Hot, dry weather has prompted the decision by most Western Washington counties, including King County.

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King County on Saturday will join others around Washington that have adopted bans on most outdoor fires, an annual decision that coincides with the onset of hot, dry weather.

The county’s ban applies to all of its unincorporated areas, prohibiting outdoor burning except for small fires in established pits. The order was issued by the fire marshal because of recent dry conditions and the expectation of minimal rainfall in the near future, according to the county.

Many cities have their own burn bans, and the county is directing people to call their local fire departments for specific information. Thursday marked the hottest day of the year so far in the Seattle area, with an official high of 89 degrees. The National Weather Service expects highs to remain near or above 80 degrees through next Thursday, with no rainfall.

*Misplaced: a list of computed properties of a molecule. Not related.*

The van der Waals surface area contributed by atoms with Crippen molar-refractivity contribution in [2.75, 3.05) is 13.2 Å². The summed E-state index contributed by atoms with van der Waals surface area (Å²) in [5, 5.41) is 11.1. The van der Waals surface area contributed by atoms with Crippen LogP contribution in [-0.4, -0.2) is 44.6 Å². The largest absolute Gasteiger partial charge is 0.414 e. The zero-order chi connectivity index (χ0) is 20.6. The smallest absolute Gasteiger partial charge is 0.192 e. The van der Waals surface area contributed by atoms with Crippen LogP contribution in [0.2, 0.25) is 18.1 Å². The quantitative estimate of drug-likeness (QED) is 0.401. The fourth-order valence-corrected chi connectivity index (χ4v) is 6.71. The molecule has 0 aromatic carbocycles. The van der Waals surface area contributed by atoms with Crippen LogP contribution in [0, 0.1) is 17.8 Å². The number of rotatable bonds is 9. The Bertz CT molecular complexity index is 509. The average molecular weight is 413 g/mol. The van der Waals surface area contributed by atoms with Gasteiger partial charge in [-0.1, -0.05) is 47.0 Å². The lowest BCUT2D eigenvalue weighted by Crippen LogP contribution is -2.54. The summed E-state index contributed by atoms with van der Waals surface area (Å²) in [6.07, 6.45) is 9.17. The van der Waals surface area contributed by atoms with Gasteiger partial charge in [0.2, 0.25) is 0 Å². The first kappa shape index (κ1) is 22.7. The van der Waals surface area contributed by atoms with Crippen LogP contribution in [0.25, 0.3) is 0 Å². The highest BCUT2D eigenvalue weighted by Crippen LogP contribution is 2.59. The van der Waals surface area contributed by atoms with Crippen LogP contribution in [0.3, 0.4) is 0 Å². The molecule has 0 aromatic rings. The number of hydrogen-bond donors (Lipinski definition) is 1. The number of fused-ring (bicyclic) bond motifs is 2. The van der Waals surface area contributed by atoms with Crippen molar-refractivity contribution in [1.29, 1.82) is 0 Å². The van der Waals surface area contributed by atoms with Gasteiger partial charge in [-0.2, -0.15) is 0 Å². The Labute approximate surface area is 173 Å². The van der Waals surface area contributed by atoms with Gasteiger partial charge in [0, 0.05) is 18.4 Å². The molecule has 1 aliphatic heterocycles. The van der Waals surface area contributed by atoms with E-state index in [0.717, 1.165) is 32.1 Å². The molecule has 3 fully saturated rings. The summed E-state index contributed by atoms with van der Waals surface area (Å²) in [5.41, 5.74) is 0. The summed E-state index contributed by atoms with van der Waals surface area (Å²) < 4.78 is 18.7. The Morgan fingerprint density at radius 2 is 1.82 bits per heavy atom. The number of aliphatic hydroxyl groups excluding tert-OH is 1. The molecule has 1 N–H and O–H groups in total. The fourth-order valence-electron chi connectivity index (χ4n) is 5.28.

A ban is also in effect in most Western Washington counties, including Kitsap, Snohomish, Pierce, Mason, Skagit and Whatcom, according to the Washington Burn Ban website.

In King, and most others, recreational fires must be less than 3 feet in diameter and completely contained in a metal or concrete fire pit. That pit is required to be in a clear spot at least 10 feet away from any vegetation on the ground and 25 feet away from structures. If a fire is built below trees, the overhanging branches must be at least 25 feet above it.

Additionally, the properly contained recreational fire must be attended at all times by someone who is alert and capable of extinguishing it immediately.